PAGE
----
L.O.U.D.
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L.O.U.D.

Fayetteville, North Carolina, United States | Established. Jan 01, 2014

Fayetteville, North Carolina, United States
Established on Jan, 2014
Band Alternative Fusion

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Jun
25
L.O.U.D. @ The Rock Shop Musical Hall

Fayetteville, North Carolina, United States

Fayetteville, North Carolina, United States

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As I sit waiting for his car to pull into the parking lot of the café, I’m listening to the songs that I’d downloaded earlier in the day, trying to see the connection between the lyrics I hear and the voice that I had spoken with earlier in the afternoon. Suddenly, a young man with a friendly face appears, guitar in hand. He doesn’t look like the stereotypical guitarist. In his hometown of Fayetteville, North Carolina, southern rock rules. Second and third generation Led Zepplin and Skynard fans dominate the music scene and music shops. Despite this, his cult following in Fayetteville seems to be growing steadily. Dizi has already made a name for himself in the New York area. He has won many open mic nights and battle of the bands and has managed to fill clubs with fans of all ages and ethnicities. We exchange greetings and smiles. Then, I ask the question that I have been wondering all day:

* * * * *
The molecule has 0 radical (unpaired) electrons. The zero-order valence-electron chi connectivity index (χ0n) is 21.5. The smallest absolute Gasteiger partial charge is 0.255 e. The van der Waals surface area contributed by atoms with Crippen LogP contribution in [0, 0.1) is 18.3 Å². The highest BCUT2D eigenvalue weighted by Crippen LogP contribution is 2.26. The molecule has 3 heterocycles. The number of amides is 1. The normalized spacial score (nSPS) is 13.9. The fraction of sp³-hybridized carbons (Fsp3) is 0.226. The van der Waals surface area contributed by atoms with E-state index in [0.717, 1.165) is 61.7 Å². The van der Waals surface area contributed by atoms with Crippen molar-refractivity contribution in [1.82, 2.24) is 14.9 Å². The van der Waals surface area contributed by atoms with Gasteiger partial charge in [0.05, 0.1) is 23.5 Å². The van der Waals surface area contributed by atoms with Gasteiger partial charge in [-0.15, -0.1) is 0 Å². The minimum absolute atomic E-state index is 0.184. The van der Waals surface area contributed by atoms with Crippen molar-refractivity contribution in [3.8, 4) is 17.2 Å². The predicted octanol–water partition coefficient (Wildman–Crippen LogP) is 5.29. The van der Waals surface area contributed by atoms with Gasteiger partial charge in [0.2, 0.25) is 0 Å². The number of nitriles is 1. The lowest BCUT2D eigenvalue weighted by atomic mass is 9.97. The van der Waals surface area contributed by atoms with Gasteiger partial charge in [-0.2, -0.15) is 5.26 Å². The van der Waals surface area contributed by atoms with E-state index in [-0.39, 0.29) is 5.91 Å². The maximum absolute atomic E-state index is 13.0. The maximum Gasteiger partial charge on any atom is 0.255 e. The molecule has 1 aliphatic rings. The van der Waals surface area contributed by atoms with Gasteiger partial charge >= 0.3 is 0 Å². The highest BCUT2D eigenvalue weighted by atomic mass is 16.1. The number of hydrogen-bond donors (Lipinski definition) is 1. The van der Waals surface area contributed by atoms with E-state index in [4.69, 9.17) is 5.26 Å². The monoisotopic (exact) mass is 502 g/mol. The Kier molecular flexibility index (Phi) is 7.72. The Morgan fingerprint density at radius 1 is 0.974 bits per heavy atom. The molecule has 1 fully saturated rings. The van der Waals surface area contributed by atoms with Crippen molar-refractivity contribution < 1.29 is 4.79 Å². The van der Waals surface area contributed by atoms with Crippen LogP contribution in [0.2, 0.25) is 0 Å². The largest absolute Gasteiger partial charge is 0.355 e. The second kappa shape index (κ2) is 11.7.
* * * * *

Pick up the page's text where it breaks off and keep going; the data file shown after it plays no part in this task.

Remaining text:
Who is Dizi Johnson?

The nitty gritty truth…everything that I started doing was in prison. You may have seen on another interview…I didn’t do music before then. I got sentenced to 36 months. While I was in there I basically turned to the music scene. I taught myself to play the guitar. I taught myself everything. I did my first concert in the prison yard. That is where it comes from. The grittiness of it, whatever it is. Uhm…you know it’s not like it’s all street, all this—it’s from everywhere, my emotions, my experience, my life, I put into my music. It’s everything I’ve seen and experienced. Nothing is far fetched. It’s everything I have seen. My music reflects me. You can hear some of my songs and kind of get a feeling of where I am coming from.

KC: So, what were some of your influences? Who did you listen to?

DJ: That’s the whole thing. I don’t’ know if I had just one influence. I listened to a lot of bands… from your Nirvanas to Nases to your Pink Floyds. Everything! Rock, rap…It was never like, one particular thing that I saw and was like “I wanna do music.” It kind of just hit me…one day in prison. Like I said, growing up, I listened to pretty much everything. In the household with my mother… it was never like a hip-hop and R&B household. We listened to everything…from Madonna to Prince to Tupac. Really just everything.

KC: That, to me is like, very interesting because I know, growing up in Fayetteville, you have those divides. To be a Black kid that’s into Rock and Roll and plays the guitar…well you are looked at as if you are an alien.

DJ: Well, Fayetteville is kind of like it is in a box. It has the potential to open up but right now it’s still like “Blacks do this. Whites do this.” I don’t fill up any box. There’s no limitation. I don’t see colors in people. I am just me. I can’t live in a box and think in a stereotypical way. Unfortunately, that is how the general population thinks. Not everyone thinks like I think or do what I do. Some people like it, some people love it, some people may hate it. Whatever.